No Calm After the Storm
After devastating destruction in the Bahamas, Hurricane Dorian has continued to wreak havoc on its path up the East Coast. The death toll in the Bahamas has risen to forty-five, according to officials investigating those unaccounted for. While official statements have not been made on the number of missing people, some estimates put it in the thousands.
On Friday, Dorian made landfall in the North Carolina Outer Banks. Thankfully, much of the state has been spared from any major issues. Sadly, the same, though, can not be said for the coast. The category 2 hurricane struck the coast with heavy rain, high winds, and frequent tornadoes.
Ocracoke, an island in the Outer Banks, lost water and power as a result of storm surge and wind damage. While many residents evacuated, eight hundred remained on the island, currently still trapped on the island as accessibility is still extremely limited. Those who evacuated have been allowed to return, but many are unable to do so as the ferries to get to the island are not running. Water was restored to the island, but residents are still under a boil-water notice, according to the Ocracoke Observer. Plans are being formed to set up an island-wide generator, but the timeline on these plans has not been announced. The only school island has been closed indefinitely as many classrooms still have standing water, Tom Pahl, Ocracoke’s county commissioner, explained. There are still many obstacles to overcome before life can return to normal.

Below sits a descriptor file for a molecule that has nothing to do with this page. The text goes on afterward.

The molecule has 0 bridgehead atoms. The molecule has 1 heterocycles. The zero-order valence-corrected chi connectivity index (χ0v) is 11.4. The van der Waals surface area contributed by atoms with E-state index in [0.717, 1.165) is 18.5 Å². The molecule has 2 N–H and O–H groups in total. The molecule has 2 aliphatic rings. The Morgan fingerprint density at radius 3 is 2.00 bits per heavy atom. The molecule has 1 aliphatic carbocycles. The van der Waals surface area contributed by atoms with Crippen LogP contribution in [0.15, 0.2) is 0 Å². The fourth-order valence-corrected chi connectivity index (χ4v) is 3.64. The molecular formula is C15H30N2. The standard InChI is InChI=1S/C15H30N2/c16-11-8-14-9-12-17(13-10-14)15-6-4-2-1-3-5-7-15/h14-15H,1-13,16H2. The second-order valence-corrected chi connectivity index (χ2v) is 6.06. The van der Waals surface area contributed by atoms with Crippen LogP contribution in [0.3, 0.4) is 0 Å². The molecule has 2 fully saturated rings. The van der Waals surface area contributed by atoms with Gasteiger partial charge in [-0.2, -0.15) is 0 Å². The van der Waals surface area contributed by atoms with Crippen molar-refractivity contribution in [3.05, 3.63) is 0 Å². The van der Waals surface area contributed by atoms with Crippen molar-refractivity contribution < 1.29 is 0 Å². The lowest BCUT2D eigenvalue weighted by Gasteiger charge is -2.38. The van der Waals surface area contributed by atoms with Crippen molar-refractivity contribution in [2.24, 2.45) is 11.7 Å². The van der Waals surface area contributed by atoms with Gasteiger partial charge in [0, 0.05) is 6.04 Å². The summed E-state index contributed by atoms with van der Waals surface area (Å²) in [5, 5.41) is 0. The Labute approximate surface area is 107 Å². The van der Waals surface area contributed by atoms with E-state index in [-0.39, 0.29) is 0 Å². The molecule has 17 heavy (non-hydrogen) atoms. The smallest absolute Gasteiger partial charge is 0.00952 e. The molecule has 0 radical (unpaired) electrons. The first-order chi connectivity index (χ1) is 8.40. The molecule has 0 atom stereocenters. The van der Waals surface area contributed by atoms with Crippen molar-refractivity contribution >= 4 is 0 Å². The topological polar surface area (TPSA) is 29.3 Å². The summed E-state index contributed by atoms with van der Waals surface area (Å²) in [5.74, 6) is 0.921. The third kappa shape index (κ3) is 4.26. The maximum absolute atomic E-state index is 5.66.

As North Carolina and neighboring states work towards recovery, Dorian continued making its way North. The hurricane made landfall in Nova Scotia on Saturday evening. Even after the long path from the Bahamas to Canada, the post-tropical cyclone remained at hurricane category 2 force winds. Power is still out for more than 108,260 people, as of Monday at 10:59 p.m., according to CBC Canada. Neighboring provinces have some power outages as well, with 16,500 in Prince Edward Island and nearly three thousand in New Brunswick. Nova Scotia has also had issues with the cellular connections from most of the area’s major providers. Other damages have included major tree damage, ripped-up sidewalks, and road damage. The Nova Scotia government has stated its commitment to fast and efficient repairs to roads and to the power grid.
While the destruction from the storm has been vast, it’s important to not lose hope. Communities in America and Canada have rallied together to move forward with recovery. School and community drives and volunteering is a great way for those who have not been affected by the damage can help those who have.